Reasons for Human Resource Planning

by Terry Mann; Updated September 26, 2017
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A company's human resources department performs many tasks related to its employees, including recruiting, training, career development and retirement services. Human resource planning is one of HR's most important goals, because it deals with hiring and the job market. It is crucial that a company always be on top of labor trends, so that it hires the talent to fulfill its goals.

Human Resource Planning Definition

Human resource planning is a process in which HR pairs candidates with new positions that a company expects to fill in the near future. HR examines workers internally and outside the company.

Forecasting

There are two components to human resource planning: requirements forecasting and availability forecasting. Requirements forecasting estimates how many employees a company will need to fill its new positions, what skills and expertise they will need and where they will be deployed. Availability forecasting determines how many of these candidates are available in the marketplace and how likely the company is to hire them.

Forecasting is an ongoing process, because the workforce and the labor market are constantly changing.

Reasons for Human Resource Planning

The main goal of human resource planning is to ensure that a company always has candidates lined up to take on new positions, so that time and productivity are not lost. Long lag times between one employee's departure and a new hire can weigh on a company's ability to compete.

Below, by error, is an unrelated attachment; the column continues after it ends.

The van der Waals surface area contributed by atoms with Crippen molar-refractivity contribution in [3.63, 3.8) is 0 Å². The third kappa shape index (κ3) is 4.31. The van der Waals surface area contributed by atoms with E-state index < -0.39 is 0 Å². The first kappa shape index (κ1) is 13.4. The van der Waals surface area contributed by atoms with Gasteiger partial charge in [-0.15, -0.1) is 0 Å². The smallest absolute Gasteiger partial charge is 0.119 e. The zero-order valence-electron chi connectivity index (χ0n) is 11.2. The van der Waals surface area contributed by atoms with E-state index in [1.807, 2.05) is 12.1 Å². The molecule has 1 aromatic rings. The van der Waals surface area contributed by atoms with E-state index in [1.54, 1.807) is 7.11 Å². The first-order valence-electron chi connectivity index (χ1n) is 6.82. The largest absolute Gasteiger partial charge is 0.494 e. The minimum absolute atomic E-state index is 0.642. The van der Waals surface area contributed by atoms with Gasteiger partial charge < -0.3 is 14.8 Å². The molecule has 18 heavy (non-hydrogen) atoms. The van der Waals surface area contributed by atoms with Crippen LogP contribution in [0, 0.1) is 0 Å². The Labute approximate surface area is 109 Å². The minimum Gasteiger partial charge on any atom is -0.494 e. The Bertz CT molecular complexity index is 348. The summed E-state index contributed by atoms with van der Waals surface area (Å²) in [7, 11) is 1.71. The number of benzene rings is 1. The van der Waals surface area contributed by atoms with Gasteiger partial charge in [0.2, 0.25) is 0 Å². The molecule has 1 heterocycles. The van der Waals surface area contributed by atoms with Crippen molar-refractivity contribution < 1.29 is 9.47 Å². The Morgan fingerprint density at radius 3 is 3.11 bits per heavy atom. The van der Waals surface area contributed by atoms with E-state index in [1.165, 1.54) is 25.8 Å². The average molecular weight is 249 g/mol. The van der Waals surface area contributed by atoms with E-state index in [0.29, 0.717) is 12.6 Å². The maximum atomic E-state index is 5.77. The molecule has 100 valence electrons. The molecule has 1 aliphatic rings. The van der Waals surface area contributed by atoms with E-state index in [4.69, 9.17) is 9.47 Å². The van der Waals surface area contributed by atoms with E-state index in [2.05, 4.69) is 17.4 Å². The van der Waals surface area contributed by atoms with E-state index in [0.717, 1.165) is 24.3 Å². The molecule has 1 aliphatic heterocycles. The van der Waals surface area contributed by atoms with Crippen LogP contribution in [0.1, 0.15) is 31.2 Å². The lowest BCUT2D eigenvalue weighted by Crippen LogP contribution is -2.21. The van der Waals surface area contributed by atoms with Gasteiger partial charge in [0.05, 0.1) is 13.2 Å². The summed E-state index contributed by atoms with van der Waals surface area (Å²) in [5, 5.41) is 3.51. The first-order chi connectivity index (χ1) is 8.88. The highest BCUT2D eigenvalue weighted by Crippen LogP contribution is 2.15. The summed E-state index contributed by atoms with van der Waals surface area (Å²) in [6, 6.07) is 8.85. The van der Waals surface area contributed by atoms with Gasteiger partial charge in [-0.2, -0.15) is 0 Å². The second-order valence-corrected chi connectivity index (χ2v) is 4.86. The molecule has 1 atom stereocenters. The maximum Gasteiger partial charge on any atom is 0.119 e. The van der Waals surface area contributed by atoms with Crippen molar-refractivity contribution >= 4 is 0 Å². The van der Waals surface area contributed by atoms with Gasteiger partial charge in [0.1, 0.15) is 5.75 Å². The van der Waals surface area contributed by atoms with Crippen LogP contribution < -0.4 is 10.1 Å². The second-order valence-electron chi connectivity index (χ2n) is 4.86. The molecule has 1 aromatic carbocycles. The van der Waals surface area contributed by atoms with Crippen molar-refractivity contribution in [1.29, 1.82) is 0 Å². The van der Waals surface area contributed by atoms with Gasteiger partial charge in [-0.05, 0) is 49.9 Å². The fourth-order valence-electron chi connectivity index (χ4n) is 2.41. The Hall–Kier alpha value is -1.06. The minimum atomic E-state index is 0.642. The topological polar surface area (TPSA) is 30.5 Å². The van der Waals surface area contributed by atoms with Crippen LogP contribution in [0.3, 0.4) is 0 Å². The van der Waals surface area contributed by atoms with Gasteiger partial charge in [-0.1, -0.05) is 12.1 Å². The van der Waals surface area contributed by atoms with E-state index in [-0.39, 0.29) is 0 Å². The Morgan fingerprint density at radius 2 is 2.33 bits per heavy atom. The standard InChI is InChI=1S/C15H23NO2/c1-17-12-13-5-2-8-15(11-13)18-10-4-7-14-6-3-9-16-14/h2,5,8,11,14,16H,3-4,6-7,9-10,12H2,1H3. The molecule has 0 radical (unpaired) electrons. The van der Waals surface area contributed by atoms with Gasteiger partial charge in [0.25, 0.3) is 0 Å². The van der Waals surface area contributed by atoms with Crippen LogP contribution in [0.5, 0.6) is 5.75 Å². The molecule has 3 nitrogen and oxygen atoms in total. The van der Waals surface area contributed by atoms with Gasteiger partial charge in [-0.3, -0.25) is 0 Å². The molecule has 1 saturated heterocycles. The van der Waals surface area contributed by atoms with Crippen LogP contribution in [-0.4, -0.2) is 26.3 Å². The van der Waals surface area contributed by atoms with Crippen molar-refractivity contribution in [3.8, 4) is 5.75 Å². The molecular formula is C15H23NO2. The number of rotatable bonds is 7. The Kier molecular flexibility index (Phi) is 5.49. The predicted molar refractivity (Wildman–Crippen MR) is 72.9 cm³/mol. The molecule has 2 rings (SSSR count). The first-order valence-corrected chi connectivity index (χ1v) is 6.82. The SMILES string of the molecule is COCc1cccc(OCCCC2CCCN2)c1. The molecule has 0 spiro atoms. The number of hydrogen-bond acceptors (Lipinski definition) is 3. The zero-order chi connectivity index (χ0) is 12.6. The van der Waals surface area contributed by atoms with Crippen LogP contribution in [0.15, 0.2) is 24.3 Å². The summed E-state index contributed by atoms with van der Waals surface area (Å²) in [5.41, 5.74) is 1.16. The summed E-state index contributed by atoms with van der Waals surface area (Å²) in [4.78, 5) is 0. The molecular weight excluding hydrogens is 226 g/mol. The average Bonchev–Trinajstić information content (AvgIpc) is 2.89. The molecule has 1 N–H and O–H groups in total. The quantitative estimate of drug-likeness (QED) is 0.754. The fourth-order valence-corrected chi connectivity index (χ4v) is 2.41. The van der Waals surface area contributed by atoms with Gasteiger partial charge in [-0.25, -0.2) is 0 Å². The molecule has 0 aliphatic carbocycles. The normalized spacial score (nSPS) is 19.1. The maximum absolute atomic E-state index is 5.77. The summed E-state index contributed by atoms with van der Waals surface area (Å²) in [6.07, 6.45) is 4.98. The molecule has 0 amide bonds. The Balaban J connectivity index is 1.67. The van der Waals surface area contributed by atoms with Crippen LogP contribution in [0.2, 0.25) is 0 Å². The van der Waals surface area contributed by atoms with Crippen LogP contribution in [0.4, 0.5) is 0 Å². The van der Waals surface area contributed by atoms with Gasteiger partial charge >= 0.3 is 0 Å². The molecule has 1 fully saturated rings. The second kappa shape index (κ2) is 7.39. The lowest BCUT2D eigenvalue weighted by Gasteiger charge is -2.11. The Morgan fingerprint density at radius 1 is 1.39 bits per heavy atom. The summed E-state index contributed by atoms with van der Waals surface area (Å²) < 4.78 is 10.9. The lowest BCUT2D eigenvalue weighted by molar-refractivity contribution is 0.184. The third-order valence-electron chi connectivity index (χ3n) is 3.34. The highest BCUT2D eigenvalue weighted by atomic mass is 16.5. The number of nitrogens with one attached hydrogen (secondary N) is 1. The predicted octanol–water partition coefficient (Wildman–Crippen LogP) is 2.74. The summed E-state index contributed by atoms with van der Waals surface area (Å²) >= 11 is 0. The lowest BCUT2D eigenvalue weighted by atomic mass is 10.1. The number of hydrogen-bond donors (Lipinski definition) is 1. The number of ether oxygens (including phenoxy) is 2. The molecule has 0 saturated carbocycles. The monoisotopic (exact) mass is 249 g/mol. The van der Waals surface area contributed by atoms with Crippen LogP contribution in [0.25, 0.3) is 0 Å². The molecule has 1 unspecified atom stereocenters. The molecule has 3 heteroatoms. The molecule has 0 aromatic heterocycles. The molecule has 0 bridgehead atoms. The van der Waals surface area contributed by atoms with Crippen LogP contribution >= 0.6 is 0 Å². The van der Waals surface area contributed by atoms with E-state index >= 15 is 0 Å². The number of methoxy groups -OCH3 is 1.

Forecasting is an important component of this because it lets a company know how long hiring will likely take and what it can do to speed up the process. If an HR department decides that a company needs a large number of workers to staff a new division, but the job market is tight for workers with the skills needed, it will have to secure these workers. Because rivals are also seeking people with these skills, the company will have to step up recruiting efforts and increase compensation packages to lure talent. If a company did not engage in human resource planning, it would not know how difficult it would be to hire the necessary workers until too late. Potential employees would be lost to rivals, and the business would be unable to build the team it needs.

References

  • "Human Resource Management"; R. Wayne Mondy; 2008.

About the Author

Terry Mann has worked as a professional journalist for the last five years. Her work as appeared online and in print, in such publications as "The Philadelphia Inquirer" and "The Wall Street Journal."

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